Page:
Last Sunday, my mother made an Instagram post of three things. The first was a box of twelve assorted Laduree macarons from my sister, who knew her sweet tooth. The second was a polka dot ring-bound notebook from my brother, who knew she needed something to copy her new recipes into. And the last was my drawing of an owl, because I knew they were her favourite animals.
She saved most of the macarons for her children – I exhorted her to finish them, but she insisted on eating four and saving eight for the three of us. She has yet to begin using the notebook, because she persists in writing them down on A4 sheets of paper, glasses perched on the tip of her nose as she pens down directions for berry tortes and gula melaka cakes in her neat, sharp handwriting. As for my drawing, she has tucked it away, to join the ranks of owl-shaped paper-cuts and pottery and plushies she has stashed in her room
In these three items, we had tried to capture and appeal to what we knew of our mother – the feisty little woman who loved colour and sweet treats and cute things. But there are sides to her that no material gifts would be able to capture, and which I have only begun to understand even now.
My mother was born the youngest of five children almost six decades ago, into a middle-class family living in a bungalow in Geylang. Her father – my grandfather – passed on when she was just thirteen, leaving my grandmother, who worked as a clerk in a hospital, to run the family. She rarely spoke about her father, and I never learnt what he did, or knew what he looked like. Perhaps it was the waves of time smoothing out the scars his absence must have left in the family, but it had never seemed to cast a shadow over her recollection of her childhood. She told me of days spent playing masak-masak (play-cooking) by boiling small green berries from under the tree at her neighbour’s in a tin can with water, childhood teasing for her oddly-shaped front teeth (her second brother called her ‘Fei Nga’, which literally means ‘flying teeth’), writing letters to a British pen pal, and of Chinese New Years spent setting off firecrackers with her siblings and darting out of reach of the tiny explosions.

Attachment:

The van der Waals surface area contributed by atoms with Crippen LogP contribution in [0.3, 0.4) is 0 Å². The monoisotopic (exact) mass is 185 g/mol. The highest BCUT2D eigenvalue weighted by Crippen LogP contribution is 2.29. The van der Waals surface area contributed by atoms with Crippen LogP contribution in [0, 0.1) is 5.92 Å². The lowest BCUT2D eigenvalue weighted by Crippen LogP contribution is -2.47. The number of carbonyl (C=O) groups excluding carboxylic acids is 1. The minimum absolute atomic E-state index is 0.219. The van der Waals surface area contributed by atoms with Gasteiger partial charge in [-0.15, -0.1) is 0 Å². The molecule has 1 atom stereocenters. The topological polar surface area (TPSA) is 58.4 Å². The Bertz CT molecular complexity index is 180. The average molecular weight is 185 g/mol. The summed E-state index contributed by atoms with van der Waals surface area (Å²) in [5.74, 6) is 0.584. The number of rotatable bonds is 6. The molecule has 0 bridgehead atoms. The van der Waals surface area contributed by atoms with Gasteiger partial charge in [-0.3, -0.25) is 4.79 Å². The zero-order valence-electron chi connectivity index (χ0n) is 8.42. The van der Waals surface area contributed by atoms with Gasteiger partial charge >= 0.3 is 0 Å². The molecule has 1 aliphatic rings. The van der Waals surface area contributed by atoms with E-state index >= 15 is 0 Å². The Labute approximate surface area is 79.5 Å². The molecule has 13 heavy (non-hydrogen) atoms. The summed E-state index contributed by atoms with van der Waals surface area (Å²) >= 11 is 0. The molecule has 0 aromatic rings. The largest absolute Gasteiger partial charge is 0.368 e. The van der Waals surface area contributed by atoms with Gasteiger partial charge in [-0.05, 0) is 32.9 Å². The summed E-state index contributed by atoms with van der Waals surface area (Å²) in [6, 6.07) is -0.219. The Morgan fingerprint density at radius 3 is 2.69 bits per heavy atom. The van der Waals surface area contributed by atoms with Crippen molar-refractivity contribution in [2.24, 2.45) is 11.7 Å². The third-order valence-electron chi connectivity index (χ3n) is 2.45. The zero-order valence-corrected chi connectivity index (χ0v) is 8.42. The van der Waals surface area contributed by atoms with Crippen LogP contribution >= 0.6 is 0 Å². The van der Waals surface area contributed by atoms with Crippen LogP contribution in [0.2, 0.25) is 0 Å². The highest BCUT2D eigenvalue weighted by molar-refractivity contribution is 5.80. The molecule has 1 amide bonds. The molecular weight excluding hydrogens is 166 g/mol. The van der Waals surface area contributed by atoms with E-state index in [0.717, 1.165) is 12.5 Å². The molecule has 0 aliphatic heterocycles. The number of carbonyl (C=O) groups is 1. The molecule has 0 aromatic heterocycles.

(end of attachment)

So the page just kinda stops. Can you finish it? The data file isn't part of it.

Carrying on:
Around the time she was growing up, she said, Geylang was just starting to gain the seedy reputation it has today. In one particularly notable incident, a drunk tourist staggered into a residence thinking it was a brothel, leading all the residents in the area to tape signs in big bold letters to the fronts of their bamboo screens that read, ‘THIS IS A RESIDENCE.’ Even if my mother had never grown up in exactly the same kind of risque setting one now associates with Geylang, I can’t help but feel that some of her girlish sauciness and quirkiness must have rubbed off on her from her childhood surrounds.
Or perhaps it could have come from a simple disregard for conventional forms of ambition. She never really took to school, especially when it involved squeezing into a tightly-packed public bus with a set square larger than a schoolbag tucked under one arm. She stopped school in her first year of junior college (“I found their Maths very confusing”), and gained a job as a secretary in an airline meals processing centre with a secondary school certificate. While negotiating idiosyncratic bosses (one of whom used to order in whole cartons of raw oysters at a time and pop them into his mouth one after the other with lemon juice and mustard), she was courted and began courting. After meeting my father as a tennis doubles partner, they would sneak out after dark, and she would come home to the glowering figure of my grandmother outlined in the doorway.